The daughter of Chen Yuan, who leads China Development Bank, worked for Morgan Stanley before heading off to Harvard Business School, according to the FT. Despite having a PhD in meteorology, Levin Zhu, son of former premier Zhu Rongji, runs China’s leading investment bank, China International Capital Corp. Morgan Stanley once held a 34% stake in CICC, which is currently gearing up for a public listing; that stake was taken over by private equity groups Kohlberg Kravis Roberts and TPG Capital.
Morgan Stanley’s experience shows how political ties don’t always benefit investment banks. Zhu used his political clout to sideline Morgan Stanley from CICC management decisions, reported Reuters.
Raymond Sun, son-in-law of one-time railway minister Fu Zhihuan, worked on IPOs for Macquarie, as mentioned earlier. The bank’s Shanghai office hired Ronald Liu, son of China’s former banking regulator, Liu Mingkang, in 2006, as it prepared to compete for Minsheng Bank’s IPO. The younger Liu was known for his integrity, and resigned due to a conflict of interest, reports the Herald.
The daughter of Wang Yang, one of China’s vice-premiers, works for Deutsche Bank in Hong Kong, reports the FT (paywall).
Alvin Jiang, the grandson of Jiang Zemin, former president, worked for Goldman Sachs, according to the Wall Street Journal (paywall).
Li Wangzhi, son of Bo Xilai, the former Chongqing party boss whose corruption trial starts this week, once worked for Citigroup. Zhao’s daughter, Margaret Ren, also worked for Citigroup in the mid-2000s.
Nicholas Zhang, the son-in-law of Wang Yang, one of China’s vice-premiers, recently launched a hedge fund focused on mainland stocks, as the South China Morning Post reported in July. The fund, Magnolia Capital Management, “raised tens of millions of US dollars” in just months. Zhang had brief stints at Soros Fund Management’s Hong Kong office, as well as at UBS, reports SCMP.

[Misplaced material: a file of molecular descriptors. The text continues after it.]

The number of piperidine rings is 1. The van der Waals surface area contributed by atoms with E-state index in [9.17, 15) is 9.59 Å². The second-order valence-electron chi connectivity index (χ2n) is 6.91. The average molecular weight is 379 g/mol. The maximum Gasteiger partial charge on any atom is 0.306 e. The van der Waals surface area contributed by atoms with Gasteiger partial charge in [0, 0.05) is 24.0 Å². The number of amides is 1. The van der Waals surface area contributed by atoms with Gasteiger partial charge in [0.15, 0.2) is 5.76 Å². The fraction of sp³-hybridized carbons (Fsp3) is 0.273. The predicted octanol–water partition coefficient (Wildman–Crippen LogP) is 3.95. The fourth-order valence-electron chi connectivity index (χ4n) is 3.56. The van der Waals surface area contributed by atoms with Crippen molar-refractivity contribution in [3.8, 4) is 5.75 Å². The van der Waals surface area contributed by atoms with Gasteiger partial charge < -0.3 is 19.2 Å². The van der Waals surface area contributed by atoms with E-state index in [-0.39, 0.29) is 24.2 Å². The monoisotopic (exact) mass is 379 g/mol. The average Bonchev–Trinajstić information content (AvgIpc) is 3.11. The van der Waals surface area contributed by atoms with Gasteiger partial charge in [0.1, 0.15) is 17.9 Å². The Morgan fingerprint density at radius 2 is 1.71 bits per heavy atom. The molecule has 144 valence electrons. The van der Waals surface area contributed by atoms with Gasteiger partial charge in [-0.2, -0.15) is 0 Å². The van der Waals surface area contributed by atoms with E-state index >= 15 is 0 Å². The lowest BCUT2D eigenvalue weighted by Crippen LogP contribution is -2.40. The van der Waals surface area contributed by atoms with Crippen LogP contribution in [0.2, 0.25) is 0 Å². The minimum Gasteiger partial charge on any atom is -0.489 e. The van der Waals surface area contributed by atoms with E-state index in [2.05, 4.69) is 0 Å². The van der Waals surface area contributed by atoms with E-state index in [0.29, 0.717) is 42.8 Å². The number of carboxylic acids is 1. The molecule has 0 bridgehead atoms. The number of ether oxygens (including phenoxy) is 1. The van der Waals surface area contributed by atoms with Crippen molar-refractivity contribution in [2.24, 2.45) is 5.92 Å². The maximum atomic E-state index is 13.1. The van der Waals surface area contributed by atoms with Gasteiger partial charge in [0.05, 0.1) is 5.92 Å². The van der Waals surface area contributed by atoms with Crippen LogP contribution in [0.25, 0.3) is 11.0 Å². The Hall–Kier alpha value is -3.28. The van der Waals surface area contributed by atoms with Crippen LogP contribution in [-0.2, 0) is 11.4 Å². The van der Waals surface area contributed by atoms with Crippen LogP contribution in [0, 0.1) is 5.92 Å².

As well as having a daughter who worked at Credit Suisse, former premier Wen Jiabao has a son, Winston, who formed New Horizon Capital, a private equity firm, in 2005. And though he pulled back from day-to-day management due to concerns about conflicts of interest, Winston Wen still has a role in its management, reports the Financial Times (paywall). Investors include Deutsche Bank, JPMorgan and UBS (paywall).
After working for Goldman Sachs, Alvin Jiang founded Boyu Capital, a billion-dollar Hong Kong-based private equity firm, which is funded in part by Hong Kong’s richest man, Li Ka-shing. And He Jintao, the son of former Party head He Guoqiang, just launched a $500 million fund of his new private equity firm, Nepoch Capital.
After leaving Macquarie Group, Ronald Liu, the former banking regulator’s son, left to run a succeeded current Chinese president Xi Jinping as president of the Central Party School.
Li Tong, the daughter of former propaganda chief Li Changchun, is deputy chief executive of Bank of China International, the bank’s investment-banking arm, where she also heads up a media sector-focused investment fund.
Correction (Aug. 20, 2013, 6:30 EST): This item has been corrected to reflect that it was Li Wangzhi and not Bo Guagua, Bo Xilai’s other son, who worked for Citigroup.